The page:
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CSB releases report on likely causes of fatal explosion at Pennsylvania zinc refinery

20 March 2015

The US Chemical Safety and Hazard Investigation Board (CSB) has released the results of its investigation into the explosion and fire on July 22, 2010, at the Horsehead Corporation zinc refinery in Monaca, Pennsylvania, that killed two of its employees. The blast likely resulted from a build-up of superheated liquid zinc inside a ceramic zinc distillation column, which then "explosively decompressed" and ignited.

A sump at the bottom of the column had not been replaced when the column was rebuilt a month earlier, and the problematic sump became partially blocked, allowing the buildup, according to CSB, which said there were multiple zinc distillation columns operating in the refinery when the explosion occurred and released a large amount of zinc vapour, which at high temperatures combusts spontaneously in the presence of air. The two victims had been performing unrelated maintenance work on a nearby column when the explosion and fire occurred; a third operator was seriously injured and could not return to work.

The incident was investigated by many agencies, including the CSB and the Occupational Safety and Health Administration (OSHA), but its underlying cause had remained unexplained.
CSB then asked UK-based zinc distillation expert William Hunter to review the evidence, including witness interviews, company documents, site photographs, surveillance videos, lab test results, and data from the facility's distributed control system. CSB released Hunter's 57-page report after sharing draft versions of it with Horsehead and the United Steelworkers union that represented Horsehead workers in Monaca.

The refinery was closed and dismantled after the 2010 incident, according to CSB, which added that the "New Jersey" distillation-based zinc refining method used there was first developed in the 1920s and used for decades in Monaca, but is no longer practiced anywhere in the United States, although it is overseas, notably in China. "Although this particular zinc technology has ceased being used in the US, we felt it was important to finally determine why this tragedy occurred," said CSB Chairperson Dr. Rafael Moure-Eraso. "Our hope is that this will at last provide a measure of closure to family members, as well as inform the safety efforts of overseas companies using similar production methods."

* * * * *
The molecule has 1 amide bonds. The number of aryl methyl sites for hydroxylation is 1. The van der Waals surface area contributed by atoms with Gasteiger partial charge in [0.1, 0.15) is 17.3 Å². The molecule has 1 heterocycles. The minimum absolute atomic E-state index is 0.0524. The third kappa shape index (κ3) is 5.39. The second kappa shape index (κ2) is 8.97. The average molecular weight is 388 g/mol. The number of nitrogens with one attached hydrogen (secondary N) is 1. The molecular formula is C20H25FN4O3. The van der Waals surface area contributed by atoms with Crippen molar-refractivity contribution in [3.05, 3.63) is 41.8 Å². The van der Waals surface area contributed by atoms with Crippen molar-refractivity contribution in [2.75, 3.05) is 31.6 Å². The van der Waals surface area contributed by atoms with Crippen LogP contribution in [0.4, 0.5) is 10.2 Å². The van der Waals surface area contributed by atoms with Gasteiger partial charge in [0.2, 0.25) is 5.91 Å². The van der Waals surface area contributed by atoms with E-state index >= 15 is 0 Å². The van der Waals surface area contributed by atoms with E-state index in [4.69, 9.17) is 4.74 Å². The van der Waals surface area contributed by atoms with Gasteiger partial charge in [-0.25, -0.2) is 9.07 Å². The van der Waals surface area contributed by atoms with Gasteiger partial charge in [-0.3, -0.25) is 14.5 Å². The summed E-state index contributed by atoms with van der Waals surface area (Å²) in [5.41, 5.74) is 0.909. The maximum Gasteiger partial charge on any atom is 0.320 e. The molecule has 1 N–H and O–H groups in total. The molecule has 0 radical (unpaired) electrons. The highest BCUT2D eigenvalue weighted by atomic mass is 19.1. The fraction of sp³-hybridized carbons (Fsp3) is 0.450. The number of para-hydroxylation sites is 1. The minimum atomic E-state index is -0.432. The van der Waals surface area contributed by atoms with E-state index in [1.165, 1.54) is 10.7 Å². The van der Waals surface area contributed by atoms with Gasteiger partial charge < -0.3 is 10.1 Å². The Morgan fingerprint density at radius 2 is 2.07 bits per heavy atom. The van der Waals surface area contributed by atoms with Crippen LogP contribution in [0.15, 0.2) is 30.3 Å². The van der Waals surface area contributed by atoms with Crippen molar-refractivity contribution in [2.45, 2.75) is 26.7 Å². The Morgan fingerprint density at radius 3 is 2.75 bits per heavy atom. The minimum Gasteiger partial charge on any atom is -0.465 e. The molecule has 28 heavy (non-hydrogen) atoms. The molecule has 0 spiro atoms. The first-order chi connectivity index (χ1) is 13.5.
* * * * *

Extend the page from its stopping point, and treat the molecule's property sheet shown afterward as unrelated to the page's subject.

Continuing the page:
The explosion occurred only 12 days after the construction and startup of Column B, which operated at more than 1,600° F and normally has only small amounts of liquid metals in its various trays. Hunter's analysis said flooding of the column creates a very hazardous condition, which is likely what occurred on July 22, 2010. "Under extreme pressure the tray wall(s) eventually failed, releasing a large volume of zinc vapour and superheated zinc that would flash to vapour, and this pressure pushed out the combustion chamber blast panels," Hunter's report stated. "The zinc spray and vapour now had access to large amounts of workplace air and this created a massive zinc flame across the workplace."

The previous column that used the same sump had to be shut down prematurely due to sump drainage problems, the analysis found, and problems with the sump were observed during the July 2010 startup of the new Column B. Over at least an hour preceding the explosion, DCS data indicate a gradual warming at the base of Column B, as liquid zinc likely built up and flooded the lower trays, while vapour flow to the overhead condenser ceased. "Ten minutes before the explosion, an alarm sounded in the control room due to a high rate of temperature change in the column waste gases, as zinc likely began leaking out of the column into the combustion chamber, but by then it was probably too late to avert an explosion, according to the analysis. Control room operators responded to the alarm by cutting the flow of fuel gas to Column B but did not reduce the flow of zinc into the column. The unsafe condition of Column B was not understood, and operators inside the building were not warned of the imminent danger," the CSB reported.

The report noted New Jersey-type zinc distillation columns have been involved in serious incidents around the world. In 1993 and 1994, two column explosions at a former French zinc factory killed a total of 11 workers, and an international committee of experts who investigated them identified up to 10 other major incidents at other sites attributable to sump drainage problems.

The Monaca facility had five documented column explosions prior to 2010, but none of them involved fatalities, according to the report.

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